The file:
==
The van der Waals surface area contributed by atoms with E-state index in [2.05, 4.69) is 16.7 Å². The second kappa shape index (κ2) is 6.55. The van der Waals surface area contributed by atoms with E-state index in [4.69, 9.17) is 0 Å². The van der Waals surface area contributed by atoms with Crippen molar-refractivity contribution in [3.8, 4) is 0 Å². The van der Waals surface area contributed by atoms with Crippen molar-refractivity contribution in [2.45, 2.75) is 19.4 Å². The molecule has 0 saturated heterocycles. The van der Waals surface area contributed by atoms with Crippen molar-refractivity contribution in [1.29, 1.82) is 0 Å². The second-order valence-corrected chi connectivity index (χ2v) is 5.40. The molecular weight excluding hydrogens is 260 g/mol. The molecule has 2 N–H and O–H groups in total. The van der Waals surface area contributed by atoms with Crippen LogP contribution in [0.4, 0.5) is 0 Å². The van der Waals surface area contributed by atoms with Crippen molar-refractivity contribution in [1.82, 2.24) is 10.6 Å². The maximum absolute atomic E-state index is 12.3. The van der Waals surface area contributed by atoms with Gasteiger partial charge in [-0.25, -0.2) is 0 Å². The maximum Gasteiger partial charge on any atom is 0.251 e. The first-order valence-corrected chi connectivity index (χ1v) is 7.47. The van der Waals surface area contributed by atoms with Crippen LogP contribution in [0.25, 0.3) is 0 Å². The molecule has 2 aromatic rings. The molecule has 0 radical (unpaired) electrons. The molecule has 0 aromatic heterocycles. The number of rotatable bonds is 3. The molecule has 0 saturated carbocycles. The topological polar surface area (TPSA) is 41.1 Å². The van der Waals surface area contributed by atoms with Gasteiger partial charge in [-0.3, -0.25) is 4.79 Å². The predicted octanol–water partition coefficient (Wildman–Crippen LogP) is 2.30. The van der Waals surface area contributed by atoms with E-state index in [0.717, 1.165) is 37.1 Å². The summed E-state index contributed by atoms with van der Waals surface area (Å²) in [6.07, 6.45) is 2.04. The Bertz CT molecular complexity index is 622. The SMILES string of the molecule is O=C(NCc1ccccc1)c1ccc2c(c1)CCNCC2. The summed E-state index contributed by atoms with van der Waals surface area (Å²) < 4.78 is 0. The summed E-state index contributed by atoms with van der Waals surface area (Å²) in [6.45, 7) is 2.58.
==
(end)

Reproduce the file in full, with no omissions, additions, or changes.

The van der Waals surface area contributed by atoms with E-state index in [2.05, 4.69) is 16.7 Å². The second kappa shape index (κ2) is 6.55. The van der Waals surface area contributed by atoms with E-state index in [4.69, 9.17) is 0 Å². The van der Waals surface area contributed by atoms with Crippen molar-refractivity contribution in [3.8, 4) is 0 Å². The van der Waals surface area contributed by atoms with Crippen molar-refractivity contribution in [2.45, 2.75) is 19.4 Å². The molecule has 0 saturated heterocycles. The van der Waals surface area contributed by atoms with Crippen molar-refractivity contribution in [1.29, 1.82) is 0 Å². The second-order valence-corrected chi connectivity index (χ2v) is 5.40. The molecular weight excluding hydrogens is 260 g/mol. The molecule has 2 N–H and O–H groups in total. The van der Waals surface area contributed by atoms with Crippen LogP contribution in [0.4, 0.5) is 0 Å². The van der Waals surface area contributed by atoms with Crippen molar-refractivity contribution in [1.82, 2.24) is 10.6 Å². The maximum absolute atomic E-state index is 12.3. The van der Waals surface area contributed by atoms with Gasteiger partial charge in [-0.25, -0.2) is 0 Å². The maximum Gasteiger partial charge on any atom is 0.251 e. The first-order valence-corrected chi connectivity index (χ1v) is 7.47. The van der Waals surface area contributed by atoms with Crippen LogP contribution in [0.25, 0.3) is 0 Å². The molecule has 2 aromatic rings. The molecule has 0 radical (unpaired) electrons. The molecule has 0 aromatic heterocycles. The number of rotatable bonds is 3. The molecule has 0 saturated carbocycles. The topological polar surface area (TPSA) is 41.1 Å². The van der Waals surface area contributed by atoms with Gasteiger partial charge in [-0.3, -0.25) is 4.79 Å². The predicted octanol–water partition coefficient (Wildman–Crippen LogP) is 2.30. The van der Waals surface area contributed by atoms with E-state index in [0.717, 1.165) is 37.1 Å². The summed E-state index contributed by atoms with van der Waals surface area (Å²) in [6.07, 6.45) is 2.04. The Bertz CT molecular complexity index is 622. The SMILES string of the molecule is O=C(NCc1ccccc1)c1ccc2c(c1)CCNCC2. The summed E-state index contributed by atoms with van der Waals surface area (Å²) < 4.78 is 0. The summed E-state index contributed by atoms with van der Waals surface area (Å²) in [6.45, 7) is 2.58.